I don’t even know who to talk to about this. It seems that on the local level, everyone is in the same storm-tossed, leaky boat. The government has decided that rather than let teachers teach, their entire job is test-prep. Instead of encouraging students to learn about obviously non-important things like history, classic literature, everyday useful math, and the science of how the world works, students are required to learn to take tests. Those making these requirements seem not to care about whether children are learning and thriving, but only whether they fill in the right bubbles on their tests.
From a parent’s perspective, I would love to be able to thank those who are setting these standards, for adding so much to my family’s life – so much stress, and pressure, and worry, and tension. I have an 8 year old daughter who worries ALL THE TIME because she doesn’t feel like she can keep up. And she’s a smart kid. She’s a slow, methodical worker, but she’s smart. She has mentioned the upcoming Writing Assessment no less than 3 times in the past 16 hours – outside of school – because she dreads it so much. She’s 8, so, news flash to the powers that be, she is NOT an expert typist. She told me that for a little while they were learning keyboarding in computer class and it was starting to click, but now they’re only preparing for the Writing Assessment…the Writing Assessment in which they will be required to TYPE an essay. They aren’t PREPARED if they don’t know how to type. They will be required to read some convoluted prompt and then write a TIMED essay about it, being sure to cover all the jumbled up points that some person sitting in an office completely outside the walls of the school decided they should cover?
And THIS is going to give the state an accurate picture of what these children are learning?
The most eloquent response I can come up with to that is: BULL.
I feel for the teachers. My daughter’s teacher is trying to teach her kids multiplication and division, which is challenging in itself, but what she has to concentrate on the most, is preparing them for filling in bubbles.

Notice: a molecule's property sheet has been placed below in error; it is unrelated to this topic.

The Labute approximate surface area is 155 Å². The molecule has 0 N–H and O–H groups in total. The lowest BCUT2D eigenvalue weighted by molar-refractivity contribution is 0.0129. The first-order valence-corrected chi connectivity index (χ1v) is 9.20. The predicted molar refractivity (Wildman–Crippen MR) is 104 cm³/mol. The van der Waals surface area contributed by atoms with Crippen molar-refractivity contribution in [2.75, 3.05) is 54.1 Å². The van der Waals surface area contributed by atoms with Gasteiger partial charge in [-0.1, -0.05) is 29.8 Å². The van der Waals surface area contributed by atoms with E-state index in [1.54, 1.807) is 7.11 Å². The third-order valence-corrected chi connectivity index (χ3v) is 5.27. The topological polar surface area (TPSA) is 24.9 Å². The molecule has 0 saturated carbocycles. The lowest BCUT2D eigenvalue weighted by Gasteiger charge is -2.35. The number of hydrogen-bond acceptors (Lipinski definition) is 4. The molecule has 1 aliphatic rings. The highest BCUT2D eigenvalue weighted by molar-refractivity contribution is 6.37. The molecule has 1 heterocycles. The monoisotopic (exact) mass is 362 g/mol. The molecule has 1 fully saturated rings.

Whatever it is that the powers that be have in mind, whatever their purpose is in all of this, let me tell you the results that I’m seeing come out of it:
-I see teachers who are more than competent, becoming frustrated and doubting their own abilities.
-I see children who are frustrated and lacking the confidence that should be being built up during this crucial time in their lives.
-I see administration that is to the point of having an attitude that says, “Let’s just get this over with,” rather than, “Let’s have a great year with these kids.”
-I see parents saying, “I don’t know how to help you with this, because the way they are teaching you makes no sense to me.” And when those parents try to help, the kids take the work back to school and are told it’s wrong. (Which undermines parents.)
-At my house, I see tears each evening while we do homework, and dread each morning before school. I see my own kid, who loves science and reading, learning to hate school. That’s what she’s learning.
This is NOT her teacher’s fault. In 4 years of school, she has had absolutely stellar teachers – smart, talented, dedicated, well-prepared men and women who care about her, love her, and do all they can to help her, along with every other kid in their classes.
Hating school. That’s going to be so helpful for the next 9 years. So thanks to those powers that be who feel this is the best way to prepare our kids for the future – by placing ridiculous expectations on them, taking away the joy of learning, and placing upon them the pressure of a grown up world. Pressure that should never be placed on these little shoulders.
Yes, thanks so much for that.
Here’s some more information on the upcoming Writing Assessment –